As noted Wednesday, Walsh also commended an article he had co-written with Notre Dame Law Professor Jeffrey Pojanowski titled "Enduring Originalism" and published at the Georgetown Law Journal. Many of my difficulties with this essay are similar to those I have with Strang, so let me just cite a couple of examples.
Right up front, the authors state their objective: "This Article explains how the classical natural law tradition of legal thought, which is also the framers' tradition, supplies a solid jurisprudential foundation for constitutional originalism in our law today." But there is a faulty, or at least unproven, premise in that statement, namely, that the "classical natural law tradition of legal thought" was also the "framers' tradition."
Again, I ask the simple question: Which Framers? And at which point in their careers? The early Madison of the 1785 Memorial and Remonstrance against a bill providing state funding for religious education, or the more radical late Madison of the detached memoranda, circa 1817 in which he argued against permitting religious corporations to own too much property:
But besides the danger of a direct mixture of Religion & civil Government, there is an evil which ought to be guarded agst in the indefinite accumulation of property from the capacity of holding it in perpetuity by ecclesiastical corporations. The power of all corporations, ought to be limited in this respect. The growing wealth acquired by them never fails to be a source of abuses. A warning on this subject is emphatically given in the example of the various Charitable establishments in G.B. the management of which has been lately scrutinized. The excessive wealth of ecclesiastical Corporations and the misuse of it in many Countries of Europe has long been a topic of complaint. In some of them the Church has amassed half perhaps the property of the nation. When the reformation took place, an event promoted if not caused, by that disordered state of things, how enormous were the treasures of religious societies, and how gross the corruptions engendered by them; so enormous & so gross as to produce in the Cabinets & Councils of the Protestant states a disregard, of all the pleas of the interested party drawn from the sanctions of the law, and the sacredness of property held in religious trust. The history of England during the period of the reformation offers a sufficient illustration for the present purpose.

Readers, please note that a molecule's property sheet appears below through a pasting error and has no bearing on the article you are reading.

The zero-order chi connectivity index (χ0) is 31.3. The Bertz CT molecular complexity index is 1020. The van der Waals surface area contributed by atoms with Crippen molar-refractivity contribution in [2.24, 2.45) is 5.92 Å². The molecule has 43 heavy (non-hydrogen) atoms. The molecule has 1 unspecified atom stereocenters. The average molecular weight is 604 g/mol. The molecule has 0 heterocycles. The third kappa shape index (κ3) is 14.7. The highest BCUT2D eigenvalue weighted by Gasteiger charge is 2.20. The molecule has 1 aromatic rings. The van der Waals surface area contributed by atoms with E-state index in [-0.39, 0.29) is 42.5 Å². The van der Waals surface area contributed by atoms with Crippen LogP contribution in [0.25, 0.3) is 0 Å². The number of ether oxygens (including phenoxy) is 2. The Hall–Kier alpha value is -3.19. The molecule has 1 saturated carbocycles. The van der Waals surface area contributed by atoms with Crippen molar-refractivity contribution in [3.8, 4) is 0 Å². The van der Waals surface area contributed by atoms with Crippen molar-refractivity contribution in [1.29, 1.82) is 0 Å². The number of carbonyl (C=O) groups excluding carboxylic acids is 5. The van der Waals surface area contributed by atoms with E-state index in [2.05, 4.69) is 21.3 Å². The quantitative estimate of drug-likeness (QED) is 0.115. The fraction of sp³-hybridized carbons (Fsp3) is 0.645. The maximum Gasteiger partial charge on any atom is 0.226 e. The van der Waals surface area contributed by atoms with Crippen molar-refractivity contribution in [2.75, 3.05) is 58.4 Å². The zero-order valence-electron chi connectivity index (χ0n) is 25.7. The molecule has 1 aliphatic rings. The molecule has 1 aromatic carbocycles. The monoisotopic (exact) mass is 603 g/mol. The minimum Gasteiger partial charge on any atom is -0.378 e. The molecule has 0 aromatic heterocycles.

Is this the position of, say, the Becket Fund today? Is the intent of this founder, and not just any founder but Madison himself, binding on today's originalists? Will Judge Brett Kavanaugh, when confirmed, attack the church's right to own property?
Later in the piece, Walsh and Pojanowski write, "Constitutional originalism justified on these grounds captures what is true and valuable about the positive turn while providing the normative foundation that makes originalism worth defending." I must say the phrase "normative foundation" has a decidedly curious, and Catholic, ring to it. It is not the kind of thing one would expect to come out of the mouth of some of our founders, certainly not those who increasingly fell under the sway of Enlightenment ideals.
Nor does this quote sound like something that Madison would approve: "What is decisive is the point of view of the morally reasonable person toward the social fact of our stipulated positive-law Constitution — not social facts about what today's legal officials happen to believe about interpretive method. And the practically reasonable person's attitude toward our Constitution, we argue, should be originalist." That sure sounds like a tautology to me.
Happy the man who has enough time on his hands to get involved in these kind of intramural academic debates. Lucky the woman who can mix and match ideological impressions and try and fashion something new in the realm of scholarship. But, in a democracy, what we say about law and government must, in the end, be accessible to the demos, to the people. And while I listened to much but not all of the confirmation hearings the past few days, I did not hear Kavanaugh or his Republican senatorial champions citing Aquinas or Aristotle. They did, repeatedly, invoke Scalia. They did, repeatedly, commend Kavanaugh as an originalist.
The legal theory may have developed nuances since Bork and Scalia first articulated it, but the measure of that nuance is the same measure by which the theory ceases to be originalist. Walsh was correct in saying I was unfamiliar with developments in originalist legal theory. And I am correct in asserting that if originalism is what Strang, Walsh and Pojanowski say it is, it is no longer originalism. And that means Kavanaugh and his defenders are not only amateurish in their historical analysis, they are hypocrites as well.
[Michael Sean Winters covers the nexus of religion and politics for NCR.]